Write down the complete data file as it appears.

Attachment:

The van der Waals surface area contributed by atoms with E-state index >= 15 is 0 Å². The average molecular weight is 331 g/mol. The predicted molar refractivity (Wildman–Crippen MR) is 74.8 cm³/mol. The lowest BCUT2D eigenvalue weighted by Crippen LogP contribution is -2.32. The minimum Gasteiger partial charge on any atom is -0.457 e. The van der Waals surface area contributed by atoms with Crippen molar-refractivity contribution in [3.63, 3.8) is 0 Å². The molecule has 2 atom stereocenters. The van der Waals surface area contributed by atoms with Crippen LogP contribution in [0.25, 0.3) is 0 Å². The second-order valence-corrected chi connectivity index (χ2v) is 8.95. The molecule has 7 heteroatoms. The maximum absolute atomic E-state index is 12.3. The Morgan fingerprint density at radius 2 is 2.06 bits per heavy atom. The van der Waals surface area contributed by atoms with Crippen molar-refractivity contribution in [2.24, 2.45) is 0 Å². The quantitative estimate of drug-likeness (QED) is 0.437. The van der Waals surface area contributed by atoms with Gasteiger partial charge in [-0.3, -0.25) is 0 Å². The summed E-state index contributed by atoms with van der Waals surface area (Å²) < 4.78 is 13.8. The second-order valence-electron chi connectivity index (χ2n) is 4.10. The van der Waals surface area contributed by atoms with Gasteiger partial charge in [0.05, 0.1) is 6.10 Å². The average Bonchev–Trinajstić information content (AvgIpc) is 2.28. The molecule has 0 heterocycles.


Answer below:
The van der Waals surface area contributed by atoms with E-state index >= 15 is 0 Å². The average molecular weight is 331 g/mol. The predicted molar refractivity (Wildman–Crippen MR) is 74.8 cm³/mol. The lowest BCUT2D eigenvalue weighted by Crippen LogP contribution is -2.32. The minimum Gasteiger partial charge on any atom is -0.457 e. The van der Waals surface area contributed by atoms with Crippen molar-refractivity contribution in [3.63, 3.8) is 0 Å². The molecule has 2 atom stereocenters. The van der Waals surface area contributed by atoms with Crippen LogP contribution in [0.25, 0.3) is 0 Å². The second-order valence-corrected chi connectivity index (χ2v) is 8.95. The molecule has 7 heteroatoms. The maximum absolute atomic E-state index is 12.3. The Morgan fingerprint density at radius 2 is 2.06 bits per heavy atom. The van der Waals surface area contributed by atoms with Crippen molar-refractivity contribution in [2.24, 2.45) is 0 Å². The quantitative estimate of drug-likeness (QED) is 0.437. The van der Waals surface area contributed by atoms with Gasteiger partial charge in [-0.3, -0.25) is 0 Å². The summed E-state index contributed by atoms with van der Waals surface area (Å²) < 4.78 is 13.8. The second-order valence-electron chi connectivity index (χ2n) is 4.10. The van der Waals surface area contributed by atoms with Gasteiger partial charge in [0.05, 0.1) is 6.10 Å². The average Bonchev–Trinajstić information content (AvgIpc) is 2.28. The molecule has 0 heterocycles.